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An Art Moderne Restoration

An Art Moderne house is usually the oddball in the neighborhood, and that's true of this one in Alexandria, Virginia. But one couple knew just how cool it could be.
By Dan Cooper | Photos by Steve Gross & Susan Daley

    Rooms are furnished with choice pieces from the collection of the owners, who are dealers and designers of Modern furniture.

    Rooms are furnished with choice pieces from the collection of the owners, who are dealers and designers of Modern furniture.

    “We hadn’t been in the house six hours,” says Daniel Donnelly, “when we tore off the existing mantelpiece—a boxy faux-Georgian affair with dentil moldings. The original cast-concrete mantel was still there underneath it!”

    An unusual house to begin with, the Streamline-style or Art Moderne residence had been artlessly “modernized” in recent decades, so it took people with vision to restore it. Daniel and Patricia Donnelly were up to the challenge. As dealers in Mid-century Modern furnishings with a love of Art Deco, they immediately recognized the potential of the 1939 house, which was designed by architect Thomas Parker for the portrait photographer Thomas McEvoy.

    Determined to preserve the property despite their family’s need for more space, they found extra room without changing the original footprint. “We added a bedroom by going under the house and expanding the basement,” Daniel explains—instead of adding a wing, a common solution.

    To replace the original balusters and rail, which had been torn out, the Donnellys adapted the salvaged aft staircase from an ocean liner.

    To replace the original balusters and rail, which had been torn out, the Donnellys adapted the salvaged aft staircase from an ocean liner.

    Unlike the concrete mantel, the balustrade of the main staircase was long gone. Having been in the business since the 1980s, the Donnellys just happened to have salvaged the aft staircase of the S.S. United States, which they adapted for installation. With its graceful metalwork lines, it appears original to the house. The 1930s lighting fixtures had been replaced, too, so the couple put in their own favorite period pieces, such as the Kurt Versen sconces in the parlor.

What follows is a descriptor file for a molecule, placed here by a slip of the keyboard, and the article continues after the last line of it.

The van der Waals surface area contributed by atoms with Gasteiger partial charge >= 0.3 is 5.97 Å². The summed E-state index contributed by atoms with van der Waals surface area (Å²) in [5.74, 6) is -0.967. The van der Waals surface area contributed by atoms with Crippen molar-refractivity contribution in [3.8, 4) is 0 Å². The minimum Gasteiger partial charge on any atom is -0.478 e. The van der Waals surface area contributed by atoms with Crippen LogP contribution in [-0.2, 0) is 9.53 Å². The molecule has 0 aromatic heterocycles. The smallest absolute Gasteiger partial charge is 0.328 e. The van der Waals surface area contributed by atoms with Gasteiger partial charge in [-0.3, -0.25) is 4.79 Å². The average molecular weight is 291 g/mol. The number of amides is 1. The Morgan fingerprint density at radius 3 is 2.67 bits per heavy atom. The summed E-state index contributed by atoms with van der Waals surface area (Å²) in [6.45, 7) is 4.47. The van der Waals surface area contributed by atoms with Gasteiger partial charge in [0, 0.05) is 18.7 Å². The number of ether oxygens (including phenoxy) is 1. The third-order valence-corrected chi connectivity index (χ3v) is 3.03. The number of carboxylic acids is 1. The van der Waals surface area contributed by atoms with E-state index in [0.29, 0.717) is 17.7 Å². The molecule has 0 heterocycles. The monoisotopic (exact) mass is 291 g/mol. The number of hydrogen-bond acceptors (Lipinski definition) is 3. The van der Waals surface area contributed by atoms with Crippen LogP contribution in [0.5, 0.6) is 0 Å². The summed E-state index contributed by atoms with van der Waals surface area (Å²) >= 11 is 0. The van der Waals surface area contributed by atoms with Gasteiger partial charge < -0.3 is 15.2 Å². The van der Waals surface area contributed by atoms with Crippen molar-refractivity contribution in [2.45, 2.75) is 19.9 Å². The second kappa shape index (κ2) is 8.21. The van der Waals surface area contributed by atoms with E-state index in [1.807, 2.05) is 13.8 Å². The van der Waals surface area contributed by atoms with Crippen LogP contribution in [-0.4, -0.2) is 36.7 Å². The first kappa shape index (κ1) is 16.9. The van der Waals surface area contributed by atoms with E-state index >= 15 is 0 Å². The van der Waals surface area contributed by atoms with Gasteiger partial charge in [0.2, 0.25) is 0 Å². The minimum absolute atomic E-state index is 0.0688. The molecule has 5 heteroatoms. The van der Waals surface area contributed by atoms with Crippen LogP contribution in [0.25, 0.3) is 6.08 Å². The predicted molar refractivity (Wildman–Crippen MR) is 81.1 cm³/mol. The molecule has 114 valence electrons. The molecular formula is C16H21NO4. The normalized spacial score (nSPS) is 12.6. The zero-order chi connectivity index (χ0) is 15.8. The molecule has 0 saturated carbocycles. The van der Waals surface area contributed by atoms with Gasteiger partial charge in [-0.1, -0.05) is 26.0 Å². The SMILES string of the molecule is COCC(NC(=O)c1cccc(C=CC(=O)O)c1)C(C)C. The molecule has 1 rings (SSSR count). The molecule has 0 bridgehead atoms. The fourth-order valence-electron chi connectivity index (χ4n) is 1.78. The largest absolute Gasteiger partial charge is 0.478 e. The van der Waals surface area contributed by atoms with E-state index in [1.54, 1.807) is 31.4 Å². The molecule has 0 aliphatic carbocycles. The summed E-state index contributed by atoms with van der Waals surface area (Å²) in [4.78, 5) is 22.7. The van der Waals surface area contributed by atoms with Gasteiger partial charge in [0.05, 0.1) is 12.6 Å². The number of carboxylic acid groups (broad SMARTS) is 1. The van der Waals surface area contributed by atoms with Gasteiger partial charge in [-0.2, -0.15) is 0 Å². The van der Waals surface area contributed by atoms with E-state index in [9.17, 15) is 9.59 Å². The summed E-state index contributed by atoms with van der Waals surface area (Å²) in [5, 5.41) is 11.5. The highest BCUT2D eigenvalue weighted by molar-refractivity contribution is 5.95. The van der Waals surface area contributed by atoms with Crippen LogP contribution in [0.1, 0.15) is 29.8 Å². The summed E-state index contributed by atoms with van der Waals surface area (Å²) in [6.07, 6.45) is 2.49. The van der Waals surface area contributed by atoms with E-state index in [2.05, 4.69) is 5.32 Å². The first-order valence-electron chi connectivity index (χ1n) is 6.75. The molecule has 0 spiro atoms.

The stylish house all but demanded furnishings of the same design period, and who better to pull it off than two impassioned collectors? “I was conscripted into the estate-auction business by my auctioneer father and my interior-designer mother,” laughs Daniel Donnelly. “As early as 1984, I was prowling the back-roads of western Pennsylvania looking for Mission and Modern.”

    The dining room has a mural of the Harlem River Bridge composed of inlaid Formica.

    The dining room has a mural of the Harlem River Bridge composed of inlaid Formica.

    Twenty-five years of collecting has yielded an impressive assemblage, and rooms reveal a discerning eye. Hung on a dining-room wall is a striking mural of the Harlem River Bridge, composed of inlaid Formica. “It’s part of a 50′-long mural of New York City from the Woolworth’s on 5th Avenue done before laser-cutting,” Daniel remarks. “The mural is an amazing piece.” The room also features graceful aluminum furniture by Warren McArthur: “He based his work on neoclassical forms, and it’s comprised of individual elements stacked and connected by internal tension rods.”

    Beyond appreciating the furniture and decorative objects, visitors also notice the abundance of house plants. “After indulging our love for the furniture of this era, I became obsessed with how plant forms reference the items in the collection,” says Daniel. The theme carries through the house and to the outdoor dining area, which incorporates vintage architectural panels offset by a lush array of plantings and more furniture from the Donnellys’ collection.

    Published in: Old-House Interiors November/December 2009

    { 1 comment }

    Aubrey March 21, 2012 at 3:00 pm

    Too much clutter detracts from the streamlined elegance of the house and some of the Deco pieces. Spaces are filled horror vacuo, so that the intrinsic beauty of proportion is compromised. What’s more revealed is the aspiration of the nouveaux riche.
    Retro items of the postwar years have been thrown in, but they are the wrong retro to use, many biomorphic and free-form; instead, what should have been used: things of the 1950s and 60s, even contemporary products, of simple geometry, to make understatements, so that the beauty of this house and its spaces are the main feature.
    Not the clutter of collectors.



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